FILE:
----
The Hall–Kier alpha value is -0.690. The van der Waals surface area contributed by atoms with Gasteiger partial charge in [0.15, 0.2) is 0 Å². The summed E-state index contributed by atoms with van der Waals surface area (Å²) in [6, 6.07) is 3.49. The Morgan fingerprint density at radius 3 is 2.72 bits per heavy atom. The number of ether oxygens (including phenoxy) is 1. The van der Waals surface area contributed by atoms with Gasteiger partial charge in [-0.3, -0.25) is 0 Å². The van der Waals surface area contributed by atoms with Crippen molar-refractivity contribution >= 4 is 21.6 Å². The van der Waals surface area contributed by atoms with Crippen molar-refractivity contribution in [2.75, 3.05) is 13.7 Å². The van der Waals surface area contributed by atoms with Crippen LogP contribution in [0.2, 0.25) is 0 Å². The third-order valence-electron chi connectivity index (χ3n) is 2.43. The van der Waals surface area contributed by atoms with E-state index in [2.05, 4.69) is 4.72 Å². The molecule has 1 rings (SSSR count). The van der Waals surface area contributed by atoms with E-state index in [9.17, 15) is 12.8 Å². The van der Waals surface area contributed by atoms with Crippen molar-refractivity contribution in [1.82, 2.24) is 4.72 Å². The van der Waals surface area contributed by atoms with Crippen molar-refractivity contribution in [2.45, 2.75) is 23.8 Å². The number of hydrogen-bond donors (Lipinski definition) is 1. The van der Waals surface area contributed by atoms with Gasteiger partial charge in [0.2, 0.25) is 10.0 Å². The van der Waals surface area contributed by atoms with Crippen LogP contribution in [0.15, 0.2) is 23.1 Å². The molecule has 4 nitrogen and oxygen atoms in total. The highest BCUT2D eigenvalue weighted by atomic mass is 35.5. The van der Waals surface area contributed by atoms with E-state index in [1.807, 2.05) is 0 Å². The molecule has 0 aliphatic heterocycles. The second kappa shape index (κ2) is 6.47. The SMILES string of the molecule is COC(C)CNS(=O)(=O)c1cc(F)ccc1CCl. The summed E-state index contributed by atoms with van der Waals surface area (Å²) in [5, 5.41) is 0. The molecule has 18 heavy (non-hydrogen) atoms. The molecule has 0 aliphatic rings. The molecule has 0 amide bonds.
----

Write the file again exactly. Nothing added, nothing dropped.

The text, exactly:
The Hall–Kier alpha value is -0.690. The van der Waals surface area contributed by atoms with Gasteiger partial charge in [0.15, 0.2) is 0 Å². The summed E-state index contributed by atoms with van der Waals surface area (Å²) in [6, 6.07) is 3.49. The Morgan fingerprint density at radius 3 is 2.72 bits per heavy atom. The number of ether oxygens (including phenoxy) is 1. The van der Waals surface area contributed by atoms with Gasteiger partial charge in [-0.3, -0.25) is 0 Å². The van der Waals surface area contributed by atoms with Crippen molar-refractivity contribution >= 4 is 21.6 Å². The van der Waals surface area contributed by atoms with Crippen molar-refractivity contribution in [2.75, 3.05) is 13.7 Å². The van der Waals surface area contributed by atoms with Crippen LogP contribution in [0.2, 0.25) is 0 Å². The third-order valence-electron chi connectivity index (χ3n) is 2.43. The van der Waals surface area contributed by atoms with E-state index in [2.05, 4.69) is 4.72 Å². The molecule has 1 rings (SSSR count). The van der Waals surface area contributed by atoms with E-state index in [9.17, 15) is 12.8 Å². The van der Waals surface area contributed by atoms with Crippen molar-refractivity contribution in [1.82, 2.24) is 4.72 Å². The van der Waals surface area contributed by atoms with Crippen molar-refractivity contribution in [2.45, 2.75) is 23.8 Å². The number of hydrogen-bond donors (Lipinski definition) is 1. The van der Waals surface area contributed by atoms with Gasteiger partial charge in [0.2, 0.25) is 10.0 Å². The van der Waals surface area contributed by atoms with Crippen LogP contribution in [0.15, 0.2) is 23.1 Å². The molecule has 4 nitrogen and oxygen atoms in total. The highest BCUT2D eigenvalue weighted by atomic mass is 35.5. The van der Waals surface area contributed by atoms with E-state index in [1.807, 2.05) is 0 Å². The molecule has 0 aliphatic heterocycles. The second kappa shape index (κ2) is 6.47. The SMILES string of the molecule is COC(C)CNS(=O)(=O)c1cc(F)ccc1CCl. The summed E-state index contributed by atoms with van der Waals surface area (Å²) in [5, 5.41) is 0. The molecule has 18 heavy (non-hydrogen) atoms. The molecule has 0 aliphatic rings. The molecule has 0 amide bonds.